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What Women Should Know About Breast Density

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Breast Cancer related image Photo: Getty Images

At the recent TEDwomen conference in Washington D.C., one of the presenters was Dr. Deborah Rhodes, an internist who has become a leader in assessing breast cancer risk. She delivered her talk in quiet and measured tones. Her passion and intensity underscored her commitment to a new diagnostic tool she has developed with a group of colleagues. Rhodes became immersed in the challenge of how to effectively detect breast tumors in women with dense breast tissue when one of her pregnant patients, in her forties and with a family history of breast cancer, asked her for an honest appraisal of the odds of finding a tumor in its early stages.

Rhodes understood that for women with dense breast tissue, “the mammogram doesn’t work well at all.” In fact, as she wrote to me via e-mail, "Breast tissue density poses a higher risk for breast cancer than having a mother or sister with the disease, but 9 out of 10 women don't know this—or how dense their breast tissue is.”

Breast density is genetically determined. Rhodes qualifies it as the “culprit” for inadequate readings of mammograms. She explained that two-thirds of women in their 40s have dense breast tissue. If a mammography cannot detect the early onset of cancer in one out of six women in the age range of 40-49, this is a major issue. Although breast density usually declines as a woman ages, up to one-third of women retain breast density for years after they reach menopause.

How important is it for women to know about their breast density? Very. You can learn this information from your mammogram report. Rhodes showed slides that illustrated the four categories of breast density. There are two groups who are at greater risk for not having a tumor detected.

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You did an outstanding job on this article and this is such an important topic which more women need to be aware of! On this same subject, the Dr. Oz show will be featuring a segment on April 26th about BSGI technology used in combination with mammography for women with dense breast-there is a very pertinent patient story featured on this segment.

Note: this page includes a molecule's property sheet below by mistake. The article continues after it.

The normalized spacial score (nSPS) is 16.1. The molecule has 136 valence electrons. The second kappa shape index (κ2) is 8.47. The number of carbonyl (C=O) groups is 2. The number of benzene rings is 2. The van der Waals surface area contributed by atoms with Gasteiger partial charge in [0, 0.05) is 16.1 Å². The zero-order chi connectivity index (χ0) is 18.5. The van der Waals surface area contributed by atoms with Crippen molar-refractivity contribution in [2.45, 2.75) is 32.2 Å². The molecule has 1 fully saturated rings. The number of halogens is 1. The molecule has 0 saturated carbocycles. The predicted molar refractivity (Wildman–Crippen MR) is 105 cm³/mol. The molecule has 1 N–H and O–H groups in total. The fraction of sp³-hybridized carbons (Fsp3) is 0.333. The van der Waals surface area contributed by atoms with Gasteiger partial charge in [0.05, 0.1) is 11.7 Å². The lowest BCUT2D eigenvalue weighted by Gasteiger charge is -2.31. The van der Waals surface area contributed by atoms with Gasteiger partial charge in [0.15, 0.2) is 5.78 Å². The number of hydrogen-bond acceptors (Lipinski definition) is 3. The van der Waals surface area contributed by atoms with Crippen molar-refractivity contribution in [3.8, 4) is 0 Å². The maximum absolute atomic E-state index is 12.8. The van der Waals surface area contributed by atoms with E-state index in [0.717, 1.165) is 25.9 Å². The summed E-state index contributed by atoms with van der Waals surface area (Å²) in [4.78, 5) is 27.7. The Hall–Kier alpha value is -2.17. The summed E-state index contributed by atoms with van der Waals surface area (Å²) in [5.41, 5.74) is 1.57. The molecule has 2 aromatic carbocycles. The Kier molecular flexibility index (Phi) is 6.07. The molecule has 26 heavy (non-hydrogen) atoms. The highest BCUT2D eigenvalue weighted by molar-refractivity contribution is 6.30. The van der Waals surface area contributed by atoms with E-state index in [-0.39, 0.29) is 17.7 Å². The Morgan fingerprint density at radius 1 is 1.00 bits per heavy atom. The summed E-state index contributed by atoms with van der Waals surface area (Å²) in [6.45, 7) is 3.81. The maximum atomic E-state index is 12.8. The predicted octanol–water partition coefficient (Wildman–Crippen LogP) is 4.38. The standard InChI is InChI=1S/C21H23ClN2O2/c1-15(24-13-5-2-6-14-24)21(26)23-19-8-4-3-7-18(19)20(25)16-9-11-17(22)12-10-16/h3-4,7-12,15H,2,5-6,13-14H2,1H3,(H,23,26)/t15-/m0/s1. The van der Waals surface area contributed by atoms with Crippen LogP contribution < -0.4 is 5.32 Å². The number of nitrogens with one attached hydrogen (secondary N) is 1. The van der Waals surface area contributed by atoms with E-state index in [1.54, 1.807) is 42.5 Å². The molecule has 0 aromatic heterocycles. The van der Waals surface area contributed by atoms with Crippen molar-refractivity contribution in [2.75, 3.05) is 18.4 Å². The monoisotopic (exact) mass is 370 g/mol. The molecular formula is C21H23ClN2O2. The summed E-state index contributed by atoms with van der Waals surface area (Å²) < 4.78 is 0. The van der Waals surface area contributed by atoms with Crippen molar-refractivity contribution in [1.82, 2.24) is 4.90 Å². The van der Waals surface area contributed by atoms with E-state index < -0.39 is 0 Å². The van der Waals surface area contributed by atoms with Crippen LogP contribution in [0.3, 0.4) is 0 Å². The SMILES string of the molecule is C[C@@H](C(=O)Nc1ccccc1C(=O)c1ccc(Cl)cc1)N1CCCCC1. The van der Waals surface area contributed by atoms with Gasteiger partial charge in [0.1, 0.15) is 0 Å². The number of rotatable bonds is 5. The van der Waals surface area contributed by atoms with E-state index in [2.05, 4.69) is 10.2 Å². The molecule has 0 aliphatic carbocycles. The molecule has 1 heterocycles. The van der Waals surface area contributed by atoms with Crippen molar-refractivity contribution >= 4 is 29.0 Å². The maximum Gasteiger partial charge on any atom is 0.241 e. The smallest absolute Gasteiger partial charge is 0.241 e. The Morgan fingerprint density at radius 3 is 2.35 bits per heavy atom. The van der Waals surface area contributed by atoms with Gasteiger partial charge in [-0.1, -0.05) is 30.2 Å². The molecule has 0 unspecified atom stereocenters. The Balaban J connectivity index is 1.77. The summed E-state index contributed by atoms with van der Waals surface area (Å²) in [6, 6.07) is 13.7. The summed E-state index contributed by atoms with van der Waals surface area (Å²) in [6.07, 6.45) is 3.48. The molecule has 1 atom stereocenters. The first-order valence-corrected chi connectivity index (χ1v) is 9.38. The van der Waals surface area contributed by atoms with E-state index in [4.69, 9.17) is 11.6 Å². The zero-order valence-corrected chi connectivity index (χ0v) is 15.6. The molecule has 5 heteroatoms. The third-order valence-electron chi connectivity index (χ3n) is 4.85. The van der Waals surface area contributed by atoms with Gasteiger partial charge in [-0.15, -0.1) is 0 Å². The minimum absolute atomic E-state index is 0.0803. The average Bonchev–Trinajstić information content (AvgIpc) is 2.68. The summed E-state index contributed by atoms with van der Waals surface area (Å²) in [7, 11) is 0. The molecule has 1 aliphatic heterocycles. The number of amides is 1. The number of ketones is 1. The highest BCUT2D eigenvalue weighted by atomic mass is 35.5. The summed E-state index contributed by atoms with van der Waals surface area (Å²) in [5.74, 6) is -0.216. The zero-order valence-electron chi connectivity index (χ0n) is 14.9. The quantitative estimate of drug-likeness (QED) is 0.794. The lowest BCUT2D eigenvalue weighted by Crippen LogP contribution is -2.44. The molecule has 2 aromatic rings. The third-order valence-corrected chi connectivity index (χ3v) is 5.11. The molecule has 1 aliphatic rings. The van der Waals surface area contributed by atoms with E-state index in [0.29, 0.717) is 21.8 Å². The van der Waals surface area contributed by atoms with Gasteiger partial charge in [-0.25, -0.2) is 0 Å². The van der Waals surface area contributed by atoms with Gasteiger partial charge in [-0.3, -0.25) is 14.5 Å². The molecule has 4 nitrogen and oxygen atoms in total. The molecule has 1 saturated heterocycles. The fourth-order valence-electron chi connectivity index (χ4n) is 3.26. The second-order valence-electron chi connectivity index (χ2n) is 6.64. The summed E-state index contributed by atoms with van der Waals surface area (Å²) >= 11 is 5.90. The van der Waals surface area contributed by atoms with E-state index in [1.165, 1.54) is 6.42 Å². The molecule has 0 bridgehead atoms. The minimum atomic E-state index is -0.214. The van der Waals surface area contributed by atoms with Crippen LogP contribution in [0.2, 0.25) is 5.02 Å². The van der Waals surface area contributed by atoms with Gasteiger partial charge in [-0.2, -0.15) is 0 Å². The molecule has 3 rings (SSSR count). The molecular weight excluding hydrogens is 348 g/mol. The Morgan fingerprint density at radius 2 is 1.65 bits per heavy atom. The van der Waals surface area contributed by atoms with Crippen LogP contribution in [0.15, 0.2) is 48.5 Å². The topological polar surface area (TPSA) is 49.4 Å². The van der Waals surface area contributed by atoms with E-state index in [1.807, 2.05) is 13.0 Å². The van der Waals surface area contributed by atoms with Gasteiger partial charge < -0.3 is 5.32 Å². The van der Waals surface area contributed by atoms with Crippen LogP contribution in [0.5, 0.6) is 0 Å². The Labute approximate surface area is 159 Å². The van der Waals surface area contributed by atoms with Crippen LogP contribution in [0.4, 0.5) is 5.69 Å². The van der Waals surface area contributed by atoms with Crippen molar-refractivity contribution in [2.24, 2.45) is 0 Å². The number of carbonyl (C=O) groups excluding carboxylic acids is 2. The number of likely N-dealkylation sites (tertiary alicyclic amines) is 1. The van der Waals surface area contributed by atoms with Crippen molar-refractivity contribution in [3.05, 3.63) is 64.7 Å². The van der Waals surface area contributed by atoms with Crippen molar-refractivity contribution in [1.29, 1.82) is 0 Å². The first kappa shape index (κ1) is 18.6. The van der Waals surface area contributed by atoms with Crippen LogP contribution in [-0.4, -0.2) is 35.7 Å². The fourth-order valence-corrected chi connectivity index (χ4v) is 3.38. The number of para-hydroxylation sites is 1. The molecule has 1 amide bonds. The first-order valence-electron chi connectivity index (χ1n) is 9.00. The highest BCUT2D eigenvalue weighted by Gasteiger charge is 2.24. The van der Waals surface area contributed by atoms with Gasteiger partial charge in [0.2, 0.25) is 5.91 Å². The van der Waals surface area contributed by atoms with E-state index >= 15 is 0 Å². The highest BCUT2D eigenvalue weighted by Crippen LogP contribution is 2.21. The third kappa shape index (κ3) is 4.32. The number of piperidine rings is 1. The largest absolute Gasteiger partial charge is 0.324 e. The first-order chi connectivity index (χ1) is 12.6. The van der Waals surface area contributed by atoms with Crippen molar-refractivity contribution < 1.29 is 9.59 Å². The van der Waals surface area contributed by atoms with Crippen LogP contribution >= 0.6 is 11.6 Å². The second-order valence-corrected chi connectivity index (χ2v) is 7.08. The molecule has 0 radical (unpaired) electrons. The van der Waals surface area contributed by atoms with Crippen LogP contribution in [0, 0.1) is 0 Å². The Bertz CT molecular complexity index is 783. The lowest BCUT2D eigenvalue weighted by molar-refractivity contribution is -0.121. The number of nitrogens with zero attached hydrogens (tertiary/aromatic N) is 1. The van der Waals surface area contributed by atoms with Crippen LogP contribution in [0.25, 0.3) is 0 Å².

April 13, 2011 - 11:21am
EmpowHER Guest

Right now, Connecticut is the only state which mandates the communication of breast density information to the patient. This mandate became law i 2009. In 2004, I was informed that I had dense breast tissue - this was after I was diagnosed with an advanced stage cancer after a decade of "normal" mammograms. I was outraged that this information was kept from me and others. I pledged to ensure that no other woman would suffer the tragedy of an advanced stage diagnosis because of dense breast tissue. I started Are You Dense, Inc. htttp://www.areyoudense.org and am working with women in other states to enact legislation so that all women know of their breast density and have access to reliable screening tools to find cancer early when it is most treatable and survival is highest. Right now, we have pending bills in Florida, New York, Texas and are working with women in California, Kansas, Missouri and Massachussets.
All women need to get a copy of the report of their breasts that is generated by the radiologist - which will contain information about their breast density. Women then need to have a conversation with their health care provider about supplementing their mammogram with another screening tool if they have dense breast tissue.
Know your breast density as it is a matter of life.

February 14, 2011 - 6:34am
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We value and respect our HERWriters' experiences, but everyone is different. Many of our writers are speaking from personal experience, and what's worked for them may not work for you. Their articles are not a substitute for medical advice, although we hope you can gain knowledge from their insight.

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